Crassula arborescens subsp. arborescens
Crassula arborescens is native from South Africa, in particular from Cape Province and KwaZuluNatal, another province of South Africa.
Its habitat is is characterized by gravel, sandstone, shale-derived soils: these plants form kind of colonies in wide areas in slopes, hills and sometimes valleys. It loves sunny spots.
Unlike other Crassulas, which are generally small plants, Crassula arborescens is a shrub that can reach 4 meters in height. It has erect, cylindric, articulate, rather branched stems. Its trunk is thick and fleshy and has a smooth, grey bark. Its leaves are greyish-green, often spotted in red. The leaf reach 7 centimeters in length, it is elliptic or obovate.
Inflorescences are densely branched and bear a lot of starry flowers, 1 centimeter wide, whitish-pink.
Fruits are 6 mm long, with 3-5 follicles. They ripen from November to January. Seeds are very small and are spread by the wind.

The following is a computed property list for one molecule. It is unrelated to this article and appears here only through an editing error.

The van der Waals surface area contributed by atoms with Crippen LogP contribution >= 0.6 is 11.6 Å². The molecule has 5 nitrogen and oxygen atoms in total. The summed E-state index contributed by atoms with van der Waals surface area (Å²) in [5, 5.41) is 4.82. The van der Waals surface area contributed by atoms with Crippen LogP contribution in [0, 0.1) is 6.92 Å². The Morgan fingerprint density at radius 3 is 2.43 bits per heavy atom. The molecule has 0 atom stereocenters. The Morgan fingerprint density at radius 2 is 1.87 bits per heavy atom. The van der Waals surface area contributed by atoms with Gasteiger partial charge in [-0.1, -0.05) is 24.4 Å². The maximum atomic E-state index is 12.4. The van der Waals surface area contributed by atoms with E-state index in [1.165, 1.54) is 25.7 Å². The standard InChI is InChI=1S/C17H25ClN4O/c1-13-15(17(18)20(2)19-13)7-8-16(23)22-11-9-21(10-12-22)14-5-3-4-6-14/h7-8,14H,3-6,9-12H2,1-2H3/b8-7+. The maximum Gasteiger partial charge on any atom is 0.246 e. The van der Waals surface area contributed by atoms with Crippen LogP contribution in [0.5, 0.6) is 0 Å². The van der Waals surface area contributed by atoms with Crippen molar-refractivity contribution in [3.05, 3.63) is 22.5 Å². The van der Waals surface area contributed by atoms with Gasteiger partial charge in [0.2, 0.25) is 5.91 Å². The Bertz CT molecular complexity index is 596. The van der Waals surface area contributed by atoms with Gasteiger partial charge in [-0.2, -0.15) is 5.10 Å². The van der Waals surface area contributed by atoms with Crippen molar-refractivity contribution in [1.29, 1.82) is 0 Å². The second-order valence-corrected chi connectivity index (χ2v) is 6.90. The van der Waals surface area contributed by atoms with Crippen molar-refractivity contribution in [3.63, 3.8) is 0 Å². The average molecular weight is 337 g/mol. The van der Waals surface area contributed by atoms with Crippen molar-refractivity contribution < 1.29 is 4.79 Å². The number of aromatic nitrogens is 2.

There are two subspecies: Crassula arborescens subsp. arborescens and subsp. undulatifolia, distinguishable one another because one (undulatifolia) has more elliptic, wavy, erect leaves.
Crassula arborescens is relatively simple to cultivate. It requires a sandy, well-draining substrate and a sunny spot. Water it moderately during the vegetative phase, maintain its soil dry during the winter. This plant can’t bear temperatures below 5ºC.
Propagation is made through stem or leaf cuttings to be rooted in a sandy, humid substrate.
As other species of the genus Crassula, C. arborescens is used from the local populations in treatments against epilepsy. Also, in a few region, its roots are eaten.
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